Roger Olson writes about his participation in a recent “conversation” between scientists and theologians from various traditions, and how that conversation left him frustrated.
He observes that, as far as he could tell, the conversation was really only in one direction, monologue not dialogue; the theologians were expected to listen to and learn from the scientists, but the scientists felt (his perception) that they had nothing to learn from the theologians.
I fully understand and accept the responsibility of religious scholars and theologians to take into account the facts of contemporary science. What I also wish for, however, is for scientists, especially those who consider themselves religious, to take into account religion and theology without reducing them to what science can understand by its own methods.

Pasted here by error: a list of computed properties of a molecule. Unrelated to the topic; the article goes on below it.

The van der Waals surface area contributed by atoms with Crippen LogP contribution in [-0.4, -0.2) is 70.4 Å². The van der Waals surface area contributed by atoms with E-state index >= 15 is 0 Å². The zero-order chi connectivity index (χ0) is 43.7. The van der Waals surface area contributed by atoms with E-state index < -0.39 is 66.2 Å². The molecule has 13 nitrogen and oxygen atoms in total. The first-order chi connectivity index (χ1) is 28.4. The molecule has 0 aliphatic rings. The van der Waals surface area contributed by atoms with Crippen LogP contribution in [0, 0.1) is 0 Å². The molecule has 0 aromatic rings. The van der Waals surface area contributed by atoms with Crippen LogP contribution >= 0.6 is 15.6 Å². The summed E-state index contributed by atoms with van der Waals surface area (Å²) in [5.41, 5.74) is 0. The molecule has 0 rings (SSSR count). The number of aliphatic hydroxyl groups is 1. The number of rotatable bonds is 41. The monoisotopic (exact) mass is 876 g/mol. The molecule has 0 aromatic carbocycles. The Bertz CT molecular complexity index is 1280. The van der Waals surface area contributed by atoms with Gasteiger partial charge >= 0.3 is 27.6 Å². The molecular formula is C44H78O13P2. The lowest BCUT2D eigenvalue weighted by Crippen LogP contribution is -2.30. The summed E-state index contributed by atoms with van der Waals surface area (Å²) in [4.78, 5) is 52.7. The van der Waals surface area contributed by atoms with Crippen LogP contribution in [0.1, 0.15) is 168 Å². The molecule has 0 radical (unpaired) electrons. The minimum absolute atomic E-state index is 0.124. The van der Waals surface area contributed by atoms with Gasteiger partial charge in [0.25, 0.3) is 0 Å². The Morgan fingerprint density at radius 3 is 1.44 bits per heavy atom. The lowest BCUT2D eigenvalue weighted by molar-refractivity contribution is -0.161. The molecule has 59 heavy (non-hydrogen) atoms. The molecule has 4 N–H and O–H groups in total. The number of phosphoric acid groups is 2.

So now I will leave behind the general and move to the specific. One question that continues to baffle me is why science itself cannot consider the possibility of God (however understood) as an item of scientific investigation and causal explanation (of the universe as a whole).
Let’s set aside all particular notions of “God” and define God for our purposes here as simply “the creator”—a self-existent, creative power behind the universe that science explores and attempts to explain.
There are things science believes in as scientific facts that no human being can observe. The reason for believing them is that their existence is necessary to explain observable phenomena (e.g., movements of objects). The fact that they are not themselves observed and may not be observable does not hinder scientists from believing in them.
Why is God automatically excluded from such things?